According my potted History of the World, after several attempts over a few thousand years (Greeks, Romans, etc), Europe conquered the world in about 1500. After that time, much of the world fell under Portuguese, Spanish, British, Dutch, or French control. And it remained under European control for the next five centuries until World Wars 1 and 2. The world wars were really European civil wars fought between the European colonial powers and the European non-colonial powers (Germany, Austria, maybe Italy). After the end of WW2, most of the European colonies gained independence from their European colonial powers, but remained within the sphere of influence of the Western world – primarily under the leadership of the USA, which was one of the first colonies to gain independence.
The European colonisation of the world was a consequence of growing trade between Europe and the rest of the world. Many new products began to appear in Europe. Sugar, coffee, cocoa, tea, tobacco, hemp, cotton, bananas, potatoes, tomatoes, and so on. Europeans established trading stations in many countries, and then needed fortified harbours and fleets to protect merchandise being transported back to Europe. European trade with its colonies was mostly an exchange of raw materials (e.g. sugar, tobacco, coffee, cotton) for manufactured products (tools, weapons, clothes).
I’ve been looking this morning to see where many of the food products originated. Sugarcane is indigenous to tropical South and Southeast Asia. The first coffee plant was found in the mountains of Yemen. The tea plant is an evergreen of the Camellia family that is native to China, Tibet and northern India. The cacao tree is native to the Americas. It originated in Central America and parts of Mexico. Tobacco has long been used in the Americas, with some cultivation sites in Mexico dating back to 1400–1000 BC. Coca is native to western South America. Hemp is possibly one of the earliest plants to be cultivated. The Chinese used hemp to make clothes, shoes, ropes, and an early form of paper. Farmers in Southeast Asia and Papua New Guinea first domesticated bananas. The potato was first domesticated in the region of modern-day southern Peru and extreme northwestern Bolivia. Rice originates from the Pearl River valley region of Ancient China. The tomato is native to western South America and Central America. Pineapple is indigenous to South America and is said to originate from the area between southern Brazil and Paraguay. Mangoes are native to South Asia. The domestic carrot has a single origin in Central Asia. Pepper is native to South Asia and Southeast Asia.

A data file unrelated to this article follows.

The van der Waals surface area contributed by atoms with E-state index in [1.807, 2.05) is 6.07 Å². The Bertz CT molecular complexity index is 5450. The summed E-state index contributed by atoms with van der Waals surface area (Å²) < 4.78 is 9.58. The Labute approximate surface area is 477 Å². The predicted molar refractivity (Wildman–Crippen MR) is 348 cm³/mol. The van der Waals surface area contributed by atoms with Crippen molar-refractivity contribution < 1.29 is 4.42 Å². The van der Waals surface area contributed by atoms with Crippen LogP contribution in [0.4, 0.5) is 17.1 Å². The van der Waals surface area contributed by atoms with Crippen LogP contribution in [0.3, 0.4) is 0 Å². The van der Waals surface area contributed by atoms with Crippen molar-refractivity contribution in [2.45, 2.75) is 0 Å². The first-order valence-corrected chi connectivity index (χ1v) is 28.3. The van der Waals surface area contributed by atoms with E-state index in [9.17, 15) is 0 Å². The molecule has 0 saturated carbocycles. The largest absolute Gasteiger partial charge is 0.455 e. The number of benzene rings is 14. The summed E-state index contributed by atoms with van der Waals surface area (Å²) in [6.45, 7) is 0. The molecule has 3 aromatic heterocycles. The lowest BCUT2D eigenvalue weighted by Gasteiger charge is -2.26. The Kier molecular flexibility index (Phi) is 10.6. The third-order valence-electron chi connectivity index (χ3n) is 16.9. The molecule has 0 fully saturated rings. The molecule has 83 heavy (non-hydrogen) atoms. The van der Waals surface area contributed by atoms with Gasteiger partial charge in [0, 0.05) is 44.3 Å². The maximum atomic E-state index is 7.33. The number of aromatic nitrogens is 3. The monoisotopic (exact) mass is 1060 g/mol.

Add that chicken originates in Southeast Asia, East Asia, and South Asia. All of the commercial domestic turkey varieties today descend from the domestic turkey raised in central Mexico that was subsequently imported into Europe by the Spanish in the 16th century.
From an European perspective, all these plants (except turkey and chicken, of course!) are imports from somewhere else in the world. They’ve all arrived in the past 500 years from somewhere or other. And perhaps that’s why there has been resistance to some of them: they’re immigrants. And perhaps that’s why there’s always been strong resistance to tobacco, hemp, opium, coca, sugar, chocolate (cacao). They’re historically not part of the original culture. Europeans didn’t smoke anything prior to about 1500. So why start now?
Antismoking may be a form of conservatism. Antismokers – and drug warriors of every kind – are always trying to get these various genies back into their bottles. It’s a hopeless task, of course.
I’m always rather surprised that tea and coffee haven’t attracted the attentions of the drug warriors. They’re both psychotropic drugs, after all. And since I drink tea all day, I could easily be described as a tea addict. So why isn’t treated just like the tobacco that I smoke while I drink my tea? Why hasn’t it got health warnings all over it? Is it really that English a custom, to drink tea? Isn’t it more of a fad of recent centuries?
Maybe the modern Western hysteria about diet is the result of having a rapidly growing number of foods? In the past, you ate oatmeal or barley every day. That’s all there was to eat. Now there are any number of foods to choose between. And nobody knows what to eat any more, and in what quantity to eat them.
The degree of rejection of foods is perhaps a function of their relative novelty. What’s called “junk food” seems to refer to either newly-imported foods – Indian, Chinese, Italian – or to fast foods that are quickly cooked or bought over a counter. Again, this is a form of conservatism. During my childhood in England, there weren’t any Indian or Chinese restaurants, nor any Italian pizzerias. Why start eating it now? What was wrong with old-fashioned roast mutton, with boiled turnip and cabbage? And whatever happened to plum pudding and pigeon pie?
We also live in different houses these days. In my childhood, houses had chimneys and were heated with open coal or wood fires. My current modern flat has gas central heating and double glazing, both more or less unheard of a century ago.
In my childhood, I got around on foot, on bicycle, or on buses and trains. Now I have my own car, and never use anything else. And it’s a Japanese car. And cars are demonised almost as much as tobacco or sugar.
Globalisation has been going on for the past 500 years. Tobacco has been being globalised for 500 years, along with tea and coffee and more or less everything else. Globalisation started with Vasco da Gama, the first European to reach India by sea. He probably brought back some curry powder, and the world has never been the same since.